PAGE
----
This year's summer campaign for Coca-Cola China saw the Chinese giving one another nicknames via specially labelled bottles.
Inspired by the similar 'Share A Coke' campaign in Australia two years ago, where common first names like Amy and Kate were printed on personalised Coke cans, the concept has been modified and localised for China.
In China, first names do not work due to the sheer volume. Coca-Cola's consumer research revealed that certain phrases are very popular on key social-media channels.
AdMaster captured data on social media to extract the most frequently used 'hot words', then assessed them with three criteria (volume, interactivity, and posting rate), to an initial selection of 300 words.
Those 300 went through another process of elimination by Coke's in-house branding (and other related) departments to ensure that only the phrases that "pass positive energy on" were chosen.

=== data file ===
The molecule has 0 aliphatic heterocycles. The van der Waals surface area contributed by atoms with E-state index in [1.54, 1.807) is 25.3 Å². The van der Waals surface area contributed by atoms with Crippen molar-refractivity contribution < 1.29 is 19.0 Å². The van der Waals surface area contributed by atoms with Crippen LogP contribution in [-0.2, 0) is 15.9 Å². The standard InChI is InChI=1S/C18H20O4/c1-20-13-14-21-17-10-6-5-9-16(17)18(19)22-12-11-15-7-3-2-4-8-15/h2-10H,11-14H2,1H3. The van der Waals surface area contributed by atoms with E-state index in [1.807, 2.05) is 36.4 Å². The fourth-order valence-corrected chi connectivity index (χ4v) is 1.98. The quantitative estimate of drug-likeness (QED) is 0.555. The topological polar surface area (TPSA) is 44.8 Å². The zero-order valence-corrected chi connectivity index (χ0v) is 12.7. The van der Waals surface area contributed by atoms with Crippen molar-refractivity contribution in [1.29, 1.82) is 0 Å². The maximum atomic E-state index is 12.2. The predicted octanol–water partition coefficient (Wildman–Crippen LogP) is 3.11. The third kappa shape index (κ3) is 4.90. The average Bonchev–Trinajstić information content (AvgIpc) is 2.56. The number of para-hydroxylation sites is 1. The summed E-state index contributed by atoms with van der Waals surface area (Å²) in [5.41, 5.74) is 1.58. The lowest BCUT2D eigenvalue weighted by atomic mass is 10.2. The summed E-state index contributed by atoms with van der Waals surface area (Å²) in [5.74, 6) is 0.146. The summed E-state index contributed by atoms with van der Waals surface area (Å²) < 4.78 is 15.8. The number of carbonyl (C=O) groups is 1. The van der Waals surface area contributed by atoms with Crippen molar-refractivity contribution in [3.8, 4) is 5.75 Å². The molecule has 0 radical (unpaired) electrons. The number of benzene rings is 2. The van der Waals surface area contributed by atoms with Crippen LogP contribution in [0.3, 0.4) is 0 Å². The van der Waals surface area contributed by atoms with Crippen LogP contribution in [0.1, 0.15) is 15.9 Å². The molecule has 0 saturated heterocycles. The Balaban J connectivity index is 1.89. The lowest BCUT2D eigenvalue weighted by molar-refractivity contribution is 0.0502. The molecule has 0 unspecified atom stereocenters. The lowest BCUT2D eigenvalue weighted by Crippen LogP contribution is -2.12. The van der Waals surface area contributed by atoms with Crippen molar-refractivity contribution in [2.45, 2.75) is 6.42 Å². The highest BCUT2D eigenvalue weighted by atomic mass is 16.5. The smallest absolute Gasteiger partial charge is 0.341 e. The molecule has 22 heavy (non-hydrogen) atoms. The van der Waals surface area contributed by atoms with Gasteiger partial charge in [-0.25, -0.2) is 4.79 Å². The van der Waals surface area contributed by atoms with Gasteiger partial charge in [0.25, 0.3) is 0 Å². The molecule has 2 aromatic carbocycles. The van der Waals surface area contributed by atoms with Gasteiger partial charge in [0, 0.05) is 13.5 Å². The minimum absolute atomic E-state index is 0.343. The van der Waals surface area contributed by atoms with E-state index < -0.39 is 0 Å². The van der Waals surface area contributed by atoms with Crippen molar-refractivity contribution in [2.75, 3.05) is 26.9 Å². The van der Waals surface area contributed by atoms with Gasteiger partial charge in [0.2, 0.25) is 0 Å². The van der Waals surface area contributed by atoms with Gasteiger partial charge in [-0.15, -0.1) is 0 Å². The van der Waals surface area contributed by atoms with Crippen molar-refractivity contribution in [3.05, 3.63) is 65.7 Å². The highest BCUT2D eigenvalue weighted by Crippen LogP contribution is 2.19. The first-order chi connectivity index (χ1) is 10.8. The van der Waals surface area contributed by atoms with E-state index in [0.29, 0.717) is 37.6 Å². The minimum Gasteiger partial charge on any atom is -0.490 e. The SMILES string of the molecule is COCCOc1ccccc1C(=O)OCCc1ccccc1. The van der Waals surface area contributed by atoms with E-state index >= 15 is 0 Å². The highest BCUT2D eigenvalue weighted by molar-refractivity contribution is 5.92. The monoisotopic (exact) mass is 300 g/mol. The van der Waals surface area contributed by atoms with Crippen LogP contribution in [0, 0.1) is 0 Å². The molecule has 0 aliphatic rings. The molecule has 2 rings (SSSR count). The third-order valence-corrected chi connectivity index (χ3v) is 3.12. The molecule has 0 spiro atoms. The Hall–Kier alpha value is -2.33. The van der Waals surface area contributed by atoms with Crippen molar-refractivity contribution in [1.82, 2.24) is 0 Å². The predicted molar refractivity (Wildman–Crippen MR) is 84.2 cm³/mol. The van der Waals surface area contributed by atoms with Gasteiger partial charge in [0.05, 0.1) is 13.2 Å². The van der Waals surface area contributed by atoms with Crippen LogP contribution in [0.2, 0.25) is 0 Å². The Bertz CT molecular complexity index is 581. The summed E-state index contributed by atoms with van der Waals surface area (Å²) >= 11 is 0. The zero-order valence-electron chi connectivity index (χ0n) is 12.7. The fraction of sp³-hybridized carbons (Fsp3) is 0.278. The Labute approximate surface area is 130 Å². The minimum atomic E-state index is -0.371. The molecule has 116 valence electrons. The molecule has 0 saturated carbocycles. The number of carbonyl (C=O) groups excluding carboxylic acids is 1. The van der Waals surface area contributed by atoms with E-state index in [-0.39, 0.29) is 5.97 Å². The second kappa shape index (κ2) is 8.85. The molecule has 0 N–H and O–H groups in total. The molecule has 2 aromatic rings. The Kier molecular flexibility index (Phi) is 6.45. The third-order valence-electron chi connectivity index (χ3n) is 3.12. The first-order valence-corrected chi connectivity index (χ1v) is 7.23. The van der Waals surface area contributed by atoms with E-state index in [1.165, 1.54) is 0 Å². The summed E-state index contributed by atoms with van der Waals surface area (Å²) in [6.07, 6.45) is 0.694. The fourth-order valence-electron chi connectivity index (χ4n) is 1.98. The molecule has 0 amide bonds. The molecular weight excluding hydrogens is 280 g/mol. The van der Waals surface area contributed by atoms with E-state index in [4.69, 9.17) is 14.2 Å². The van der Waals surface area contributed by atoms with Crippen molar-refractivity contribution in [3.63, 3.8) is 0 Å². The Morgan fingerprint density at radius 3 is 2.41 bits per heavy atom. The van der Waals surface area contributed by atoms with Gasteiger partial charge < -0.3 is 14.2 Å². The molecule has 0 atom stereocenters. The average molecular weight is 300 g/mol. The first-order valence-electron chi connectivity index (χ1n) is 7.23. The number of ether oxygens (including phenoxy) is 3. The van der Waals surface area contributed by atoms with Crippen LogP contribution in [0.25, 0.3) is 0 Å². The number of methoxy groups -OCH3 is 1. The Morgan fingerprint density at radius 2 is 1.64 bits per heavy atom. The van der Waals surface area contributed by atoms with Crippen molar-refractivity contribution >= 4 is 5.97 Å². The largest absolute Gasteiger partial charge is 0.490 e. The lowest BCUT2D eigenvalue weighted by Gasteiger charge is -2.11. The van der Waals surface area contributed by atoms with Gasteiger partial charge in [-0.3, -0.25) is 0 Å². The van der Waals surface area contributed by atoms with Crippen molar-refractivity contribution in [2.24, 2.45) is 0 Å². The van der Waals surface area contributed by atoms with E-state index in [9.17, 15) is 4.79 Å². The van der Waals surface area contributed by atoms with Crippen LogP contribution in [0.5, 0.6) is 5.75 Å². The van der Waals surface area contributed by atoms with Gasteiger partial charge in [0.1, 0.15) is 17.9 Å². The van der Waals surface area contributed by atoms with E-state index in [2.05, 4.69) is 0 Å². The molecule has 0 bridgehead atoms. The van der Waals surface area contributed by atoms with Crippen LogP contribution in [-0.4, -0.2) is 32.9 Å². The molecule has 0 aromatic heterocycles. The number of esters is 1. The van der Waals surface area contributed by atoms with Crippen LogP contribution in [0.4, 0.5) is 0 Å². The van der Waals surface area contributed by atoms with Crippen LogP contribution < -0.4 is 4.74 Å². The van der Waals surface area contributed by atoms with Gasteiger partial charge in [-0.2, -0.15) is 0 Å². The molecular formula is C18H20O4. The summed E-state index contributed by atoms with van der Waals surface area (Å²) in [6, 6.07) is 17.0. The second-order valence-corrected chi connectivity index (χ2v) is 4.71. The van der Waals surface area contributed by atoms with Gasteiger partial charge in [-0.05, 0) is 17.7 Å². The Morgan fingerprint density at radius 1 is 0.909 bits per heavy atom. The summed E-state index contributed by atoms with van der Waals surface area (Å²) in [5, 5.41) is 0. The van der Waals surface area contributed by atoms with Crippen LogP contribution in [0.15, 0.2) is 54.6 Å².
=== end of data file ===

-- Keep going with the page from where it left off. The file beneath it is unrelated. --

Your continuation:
The brand took these insights to develop the ‘nickname’ idea to connect itself with the target audience in a socially and culturally relevant way. Records of data mining are being retained for subsequent interactions with consumers, according to AdMaster CEO Vincent Yan.
By replacing the iconic Coca-Cola logo on the bottles with nicknames like 'Real Man' (纯爷们），'Stylish Guy' （型男），‘King Of Happiness' (快乐帝），‘Sweetie Pie' （小清新）, 'Buddy' （老兄），the campaign aims to increase product trial and purchase.
Stefan Petzinger, MD of Leo Burnett Shanghai (Coke's creative agency), said that because the Chinese love freshness and novelty, this was "a strategic move that arrests their attention".
Through social listening tools, Coke has found more than 50,000 users have directly expressed a willingness to buy the Coke bottles through both offline and online retail channels including Yihaodian. Actual sales figures are not being disclosed.
Suspense marketing was started on 28 May on social media. Nationwide advertising included two 30-second TV commercials featuring Taiwanese band May Day (五月天), with OOH, retail and print executions launched nationally on 10 June.
Since then, the campaign has reached nearly 2 billion impressions and attracted more than 1 million KOLs to spontaneously spread the word on behalf of the brand, according to Amy Chen, Coca-Cola Greater China's interactive marketing director.
"Using the consumers' language to communicate with them gets the brand recognised, to the point that they will voluntarily serve as transmitters of brand information," she said.